This is another film based on a true story but told in a biography format. The Longshots follow Jasmine Plummer (portrayed by Keke Palmer), who became the first female quarterback at age 11 for her local Pop Warner football team in Minden, Illinois. Her uncle, Curtis Plummer (portrayed by Ice Cube) coaches the football team in order for the team to succeed and head to the championship.
Soul Food (HBO Max)
Soul Food is another Black classic with well-known actresses such as Vivica A. Fox, Nia Long, and Vanessa Williams. This film is a comedy-drama about a family that puts their family drama to the side with the presence of the matriarch Mother Joe (Irma P. Hall) cooking and serving soul food. When Mother Joe is diagnosed with diabetes and is hospitalized, tensions in the family start to rise again. However, her grandson, Ahmad (Brandon Hammond) decides to learn how to cook soul food in order for the family to bond again.
Queen of Katwe (Disney+)
Similar to Life Without Basketball and The Longshots, Queen of Katwe is also based on a true story revolving around a young Black girl competing in sports. But for Ugandan Phiona Mutesi (portrayed by Madina Nalwanga), she becomes a chess prodigy in order to become a competitor in the World Chess Olympiads. Robert Katende (Portrayed by David Oyelowo) teaches Mutesi how to play chess and helps her gain many opportunities through this sport. If you enjoyed The Queen’s Gambit, you might like Queen of Katwe as well.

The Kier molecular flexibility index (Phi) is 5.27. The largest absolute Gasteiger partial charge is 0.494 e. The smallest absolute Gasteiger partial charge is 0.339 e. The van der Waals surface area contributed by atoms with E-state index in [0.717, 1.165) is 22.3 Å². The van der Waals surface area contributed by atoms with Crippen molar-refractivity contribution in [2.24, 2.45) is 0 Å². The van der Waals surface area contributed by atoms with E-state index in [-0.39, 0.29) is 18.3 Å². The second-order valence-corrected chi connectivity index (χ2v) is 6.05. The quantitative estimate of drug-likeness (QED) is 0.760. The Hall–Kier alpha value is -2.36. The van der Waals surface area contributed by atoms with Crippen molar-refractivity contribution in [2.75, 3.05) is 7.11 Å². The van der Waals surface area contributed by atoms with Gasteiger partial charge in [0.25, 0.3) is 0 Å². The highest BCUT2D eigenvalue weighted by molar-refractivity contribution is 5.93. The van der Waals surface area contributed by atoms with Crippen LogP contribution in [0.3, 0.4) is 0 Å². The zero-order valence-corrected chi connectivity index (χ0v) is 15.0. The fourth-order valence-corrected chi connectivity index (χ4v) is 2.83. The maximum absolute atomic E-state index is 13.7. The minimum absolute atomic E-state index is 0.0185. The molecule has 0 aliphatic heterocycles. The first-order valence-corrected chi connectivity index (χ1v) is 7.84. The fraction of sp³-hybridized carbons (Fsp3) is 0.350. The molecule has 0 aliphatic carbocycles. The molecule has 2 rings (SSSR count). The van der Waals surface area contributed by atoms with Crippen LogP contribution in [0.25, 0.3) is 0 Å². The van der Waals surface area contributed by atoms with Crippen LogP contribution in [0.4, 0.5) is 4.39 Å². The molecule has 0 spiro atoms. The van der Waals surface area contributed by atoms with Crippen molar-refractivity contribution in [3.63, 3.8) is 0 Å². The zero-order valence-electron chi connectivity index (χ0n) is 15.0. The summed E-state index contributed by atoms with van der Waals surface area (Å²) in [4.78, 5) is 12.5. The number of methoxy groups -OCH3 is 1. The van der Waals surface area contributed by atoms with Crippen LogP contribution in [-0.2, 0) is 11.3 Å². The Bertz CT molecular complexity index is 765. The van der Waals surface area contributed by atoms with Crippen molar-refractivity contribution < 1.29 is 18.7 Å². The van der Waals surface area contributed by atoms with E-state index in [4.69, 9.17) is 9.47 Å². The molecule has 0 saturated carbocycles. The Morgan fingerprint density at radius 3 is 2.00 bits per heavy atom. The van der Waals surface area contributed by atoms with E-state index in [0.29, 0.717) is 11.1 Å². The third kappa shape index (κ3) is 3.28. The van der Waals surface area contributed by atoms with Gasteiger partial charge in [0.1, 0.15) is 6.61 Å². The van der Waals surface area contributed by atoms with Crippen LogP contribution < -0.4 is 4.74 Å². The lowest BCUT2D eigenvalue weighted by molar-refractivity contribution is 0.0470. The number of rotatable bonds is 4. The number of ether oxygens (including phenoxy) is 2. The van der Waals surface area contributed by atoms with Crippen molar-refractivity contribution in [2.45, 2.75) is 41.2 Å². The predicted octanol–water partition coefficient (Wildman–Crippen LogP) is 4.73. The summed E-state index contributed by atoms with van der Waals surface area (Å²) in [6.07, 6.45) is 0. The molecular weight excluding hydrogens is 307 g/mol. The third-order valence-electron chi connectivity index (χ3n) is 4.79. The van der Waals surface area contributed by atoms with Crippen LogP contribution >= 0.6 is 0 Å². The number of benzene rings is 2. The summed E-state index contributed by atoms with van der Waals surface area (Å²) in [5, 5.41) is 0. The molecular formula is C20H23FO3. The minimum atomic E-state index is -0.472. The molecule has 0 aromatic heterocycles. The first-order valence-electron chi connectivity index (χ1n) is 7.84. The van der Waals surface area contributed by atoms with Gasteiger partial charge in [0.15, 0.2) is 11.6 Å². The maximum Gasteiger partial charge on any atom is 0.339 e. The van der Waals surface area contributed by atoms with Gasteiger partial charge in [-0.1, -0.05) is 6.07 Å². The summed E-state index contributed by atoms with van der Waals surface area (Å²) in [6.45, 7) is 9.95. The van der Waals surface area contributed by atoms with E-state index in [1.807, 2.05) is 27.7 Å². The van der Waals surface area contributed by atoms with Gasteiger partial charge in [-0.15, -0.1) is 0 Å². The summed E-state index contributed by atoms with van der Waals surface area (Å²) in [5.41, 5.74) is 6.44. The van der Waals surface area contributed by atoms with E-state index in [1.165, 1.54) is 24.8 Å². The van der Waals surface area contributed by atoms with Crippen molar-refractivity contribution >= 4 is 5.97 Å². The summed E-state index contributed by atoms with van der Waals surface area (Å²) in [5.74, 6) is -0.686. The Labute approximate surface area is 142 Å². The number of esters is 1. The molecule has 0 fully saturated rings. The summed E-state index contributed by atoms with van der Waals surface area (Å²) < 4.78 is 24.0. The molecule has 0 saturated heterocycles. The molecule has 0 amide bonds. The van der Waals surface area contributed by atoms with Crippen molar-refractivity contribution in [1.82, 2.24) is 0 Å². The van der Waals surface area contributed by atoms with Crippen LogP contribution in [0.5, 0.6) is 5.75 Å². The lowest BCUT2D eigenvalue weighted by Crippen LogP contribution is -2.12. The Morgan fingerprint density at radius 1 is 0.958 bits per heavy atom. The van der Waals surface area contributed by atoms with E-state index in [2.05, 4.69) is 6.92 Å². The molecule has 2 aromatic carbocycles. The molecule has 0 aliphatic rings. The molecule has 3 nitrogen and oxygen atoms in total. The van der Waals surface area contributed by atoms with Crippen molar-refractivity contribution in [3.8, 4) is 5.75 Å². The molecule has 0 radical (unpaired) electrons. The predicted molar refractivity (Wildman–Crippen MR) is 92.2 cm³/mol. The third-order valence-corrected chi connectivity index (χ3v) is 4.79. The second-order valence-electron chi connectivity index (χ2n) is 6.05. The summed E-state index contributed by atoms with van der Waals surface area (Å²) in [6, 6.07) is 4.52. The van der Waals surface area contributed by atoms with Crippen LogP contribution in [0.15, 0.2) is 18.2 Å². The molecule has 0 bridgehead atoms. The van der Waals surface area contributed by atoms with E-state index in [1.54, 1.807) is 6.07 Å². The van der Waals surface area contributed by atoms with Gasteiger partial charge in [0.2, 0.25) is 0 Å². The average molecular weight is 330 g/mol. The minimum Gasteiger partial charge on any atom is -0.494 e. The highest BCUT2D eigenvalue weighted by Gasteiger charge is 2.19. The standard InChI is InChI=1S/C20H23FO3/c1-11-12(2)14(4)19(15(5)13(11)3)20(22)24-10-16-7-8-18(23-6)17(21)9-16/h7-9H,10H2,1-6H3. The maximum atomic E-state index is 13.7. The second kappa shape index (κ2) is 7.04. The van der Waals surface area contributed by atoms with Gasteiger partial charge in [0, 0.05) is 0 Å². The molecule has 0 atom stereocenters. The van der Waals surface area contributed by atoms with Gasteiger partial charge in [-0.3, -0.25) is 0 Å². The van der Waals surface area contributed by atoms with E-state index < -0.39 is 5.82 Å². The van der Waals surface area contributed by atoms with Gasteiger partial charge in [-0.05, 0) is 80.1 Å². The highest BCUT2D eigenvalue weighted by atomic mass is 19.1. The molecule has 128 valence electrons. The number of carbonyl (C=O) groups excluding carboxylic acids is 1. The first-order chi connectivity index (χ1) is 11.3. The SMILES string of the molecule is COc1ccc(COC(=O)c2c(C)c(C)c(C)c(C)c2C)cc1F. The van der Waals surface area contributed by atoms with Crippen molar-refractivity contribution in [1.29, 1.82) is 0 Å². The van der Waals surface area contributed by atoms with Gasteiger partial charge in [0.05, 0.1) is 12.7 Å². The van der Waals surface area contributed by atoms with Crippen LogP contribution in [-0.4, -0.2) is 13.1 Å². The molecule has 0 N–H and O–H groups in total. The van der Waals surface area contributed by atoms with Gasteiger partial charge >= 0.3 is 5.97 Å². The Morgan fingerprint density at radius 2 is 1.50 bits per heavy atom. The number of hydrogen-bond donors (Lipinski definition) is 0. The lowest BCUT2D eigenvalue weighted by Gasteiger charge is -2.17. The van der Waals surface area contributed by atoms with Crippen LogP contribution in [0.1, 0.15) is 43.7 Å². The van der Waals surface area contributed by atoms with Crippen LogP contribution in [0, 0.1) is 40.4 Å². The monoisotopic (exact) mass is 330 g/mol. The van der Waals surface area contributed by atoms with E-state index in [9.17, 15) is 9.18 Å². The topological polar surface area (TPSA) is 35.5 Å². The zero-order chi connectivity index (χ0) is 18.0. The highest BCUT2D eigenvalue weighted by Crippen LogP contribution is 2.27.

Black is King (Disney+)\
This was a popular film that was released last year on Disney+ as the film was written and directed by Beyonce. Black is King is more so a musical film and visual album as the story is inspired by The Lion King as well as the soundtrack album to the 2019 live-action of the same name, The Lion King: The Gift. Beyonce did a wonderful job at recreating the story of Simba with elements of Afrofuturism, Pan-Africanism, and overall Black pride.
Just Wright (Hulu)
Just Wright is a romantic comedy starring Queen Latifah and Common. Leslie Wright (Latifah) is a physical therapist and works with basketball player Scott McKnight (Common) when he gets an injury. During this time, Wright falls for McKnight, but when her friend Morgan (Paula Patton) intervenes in the relationship, a love triangle starts to form.
Concrete Cowboy (Netflix)
The last movie on the list is Concrete Cowboy. This film is about a teenager named Cole (Caleb McLaughin) who spends the summer in Philadelphia with his estranged father Harp (Idris Elba) after he gets into excessive trouble in school. Cole then discovers that his father lives in a small community of other Black cowboys where they raise horses. The story behind Concrete Cowboy is fictional, however, the film is inspired by African-Americans who raise horses in Philadelphia. The Fletcher Street riding community spoke at the end of the film to discuss their history as well as challenges they have faced.
These are just ten of the many Black films that you can watch that do not center on Black trauma and pain. Again, the intention of this article is that these movies are not reserved to be watched only in February, but in all the other 11 months of the year. I hope that this list was helpful!